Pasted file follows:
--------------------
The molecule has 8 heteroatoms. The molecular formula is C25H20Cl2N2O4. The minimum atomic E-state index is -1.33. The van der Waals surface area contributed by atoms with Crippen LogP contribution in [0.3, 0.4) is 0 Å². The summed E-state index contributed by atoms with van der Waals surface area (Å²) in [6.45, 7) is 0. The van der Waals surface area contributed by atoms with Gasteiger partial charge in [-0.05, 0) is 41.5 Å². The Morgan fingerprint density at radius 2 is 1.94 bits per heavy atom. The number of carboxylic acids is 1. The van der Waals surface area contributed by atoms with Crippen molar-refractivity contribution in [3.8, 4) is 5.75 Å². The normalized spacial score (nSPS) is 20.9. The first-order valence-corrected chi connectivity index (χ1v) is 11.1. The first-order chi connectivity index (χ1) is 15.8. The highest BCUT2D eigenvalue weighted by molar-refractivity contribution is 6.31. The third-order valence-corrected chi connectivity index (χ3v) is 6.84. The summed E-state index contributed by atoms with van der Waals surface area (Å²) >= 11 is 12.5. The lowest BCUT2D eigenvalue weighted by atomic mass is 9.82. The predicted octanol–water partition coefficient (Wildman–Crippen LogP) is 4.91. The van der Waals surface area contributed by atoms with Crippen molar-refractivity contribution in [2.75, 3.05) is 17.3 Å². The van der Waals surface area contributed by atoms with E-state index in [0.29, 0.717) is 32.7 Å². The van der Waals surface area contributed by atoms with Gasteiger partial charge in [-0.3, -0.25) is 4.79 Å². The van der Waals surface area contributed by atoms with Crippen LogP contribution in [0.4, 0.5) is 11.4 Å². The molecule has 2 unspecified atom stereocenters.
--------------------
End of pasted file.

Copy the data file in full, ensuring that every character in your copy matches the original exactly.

The molecule has 8 heteroatoms. The molecular formula is C25H20Cl2N2O4. The minimum atomic E-state index is -1.33. The van der Waals surface area contributed by atoms with Crippen LogP contribution in [0.3, 0.4) is 0 Å². The summed E-state index contributed by atoms with van der Waals surface area (Å²) in [6.45, 7) is 0. The van der Waals surface area contributed by atoms with Gasteiger partial charge in [-0.05, 0) is 41.5 Å². The Morgan fingerprint density at radius 2 is 1.94 bits per heavy atom. The number of carboxylic acids is 1. The van der Waals surface area contributed by atoms with Crippen molar-refractivity contribution in [3.8, 4) is 5.75 Å². The normalized spacial score (nSPS) is 20.9. The first-order valence-corrected chi connectivity index (χ1v) is 11.1. The first-order chi connectivity index (χ1) is 15.8. The highest BCUT2D eigenvalue weighted by molar-refractivity contribution is 6.31. The third-order valence-corrected chi connectivity index (χ3v) is 6.84. The summed E-state index contributed by atoms with van der Waals surface area (Å²) >= 11 is 12.5. The lowest BCUT2D eigenvalue weighted by atomic mass is 9.82. The predicted octanol–water partition coefficient (Wildman–Crippen LogP) is 4.91. The van der Waals surface area contributed by atoms with Crippen molar-refractivity contribution in [2.75, 3.05) is 17.3 Å². The van der Waals surface area contributed by atoms with E-state index in [0.29, 0.717) is 32.7 Å². The van der Waals surface area contributed by atoms with Gasteiger partial charge in [-0.3, -0.25) is 4.79 Å². The van der Waals surface area contributed by atoms with Crippen LogP contribution in [0.4, 0.5) is 11.4 Å². The molecule has 2 unspecified atom stereocenters.